UBC Theses and Dissertations
The oscillation modes of Delta Scuti stars Kennelly, Edward James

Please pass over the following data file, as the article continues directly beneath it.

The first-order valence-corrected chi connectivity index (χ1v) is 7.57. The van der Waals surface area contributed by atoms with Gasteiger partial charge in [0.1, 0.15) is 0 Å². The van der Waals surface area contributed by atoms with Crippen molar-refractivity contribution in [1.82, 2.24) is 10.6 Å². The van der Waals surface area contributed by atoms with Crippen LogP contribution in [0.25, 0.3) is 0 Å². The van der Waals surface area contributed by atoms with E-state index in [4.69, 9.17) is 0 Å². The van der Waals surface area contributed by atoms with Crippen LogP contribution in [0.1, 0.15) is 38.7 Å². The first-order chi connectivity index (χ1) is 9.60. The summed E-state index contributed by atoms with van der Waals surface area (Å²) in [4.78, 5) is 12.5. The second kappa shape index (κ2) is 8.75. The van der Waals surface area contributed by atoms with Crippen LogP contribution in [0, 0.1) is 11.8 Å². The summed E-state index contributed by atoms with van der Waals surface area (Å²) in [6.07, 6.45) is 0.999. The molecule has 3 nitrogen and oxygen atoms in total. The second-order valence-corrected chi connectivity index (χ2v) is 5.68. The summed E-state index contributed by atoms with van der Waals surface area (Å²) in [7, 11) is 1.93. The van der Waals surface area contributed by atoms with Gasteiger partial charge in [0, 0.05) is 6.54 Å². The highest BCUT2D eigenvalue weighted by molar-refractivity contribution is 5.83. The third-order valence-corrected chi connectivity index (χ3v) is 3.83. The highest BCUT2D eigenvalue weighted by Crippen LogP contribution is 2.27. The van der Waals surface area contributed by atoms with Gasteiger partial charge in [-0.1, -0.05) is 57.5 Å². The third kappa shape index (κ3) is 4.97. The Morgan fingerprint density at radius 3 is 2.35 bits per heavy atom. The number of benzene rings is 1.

Many S Scuti stars exhibit multiperiodic oscillations and are therefore considered to be good candidates for studies in stellar seismology; the modes of oscillations act as probes of the internal stellar structure. For S Scuti seismology to be successful, both the oscifiation modes and frequencies must be determined observationaily, then compared with theoreti cal models. Standard photometric observations can provide direct information only about the frequencies of those low-degree oscillations which give rise to large disk-integrated variations. In this thesis, oscillations of both low- and high-degree were studied by ana lyzing the variations introduced in the Doppler-broadened profiles of rapidly rotating S Scuti stars. The incidence of high-degree variability within the S Scuti instability strip was inves tigated with an spectroscopic survey of ~ 50 bright stars, carried out at the Dominion Astrophysical Observatory. Evidence for high-degree variations was discovered in 14 stars which were located both on the main sequence and in more evolved stages of evolution. A few stars (e.g., [formulas]) were investigated further with high-resolution (2.4 A/mm) spectra obtained at the Canada-France-Hawaii telescope. Using a twodimensional Fourier technique to transform the variations within the line profiles in both time and Doppler space, a representation of the variations was produced from which the apparent frequency and the apparent azimuthal order (or degree) could be directly determined. The technique was especially successful at uncovering multiple modes of oscillation. The observed mode spectra were found to be consistent with prograde, sec toral modes which oscillate with nearly equal frequency in the corotating frame of the star. However, the frequencies of the high-degree modes were lower than expected if they result from pressure waves trapped near the stellar surface. To study the oscillations in detail, observations lasting several days are required in order to provide adequate frequency resolution. As part of the 1992 MUSICOS campaign, 4 days of nearly continuous observations of [symbol] Tau were obtained from sites in China, France, the Canary Islands, and Kitt Peak. Analysis of the MUSICOS data has revealed several low- and high-degree modes (l≤ 8) at frequencies between 11 and 17 cycles day⁻¹.
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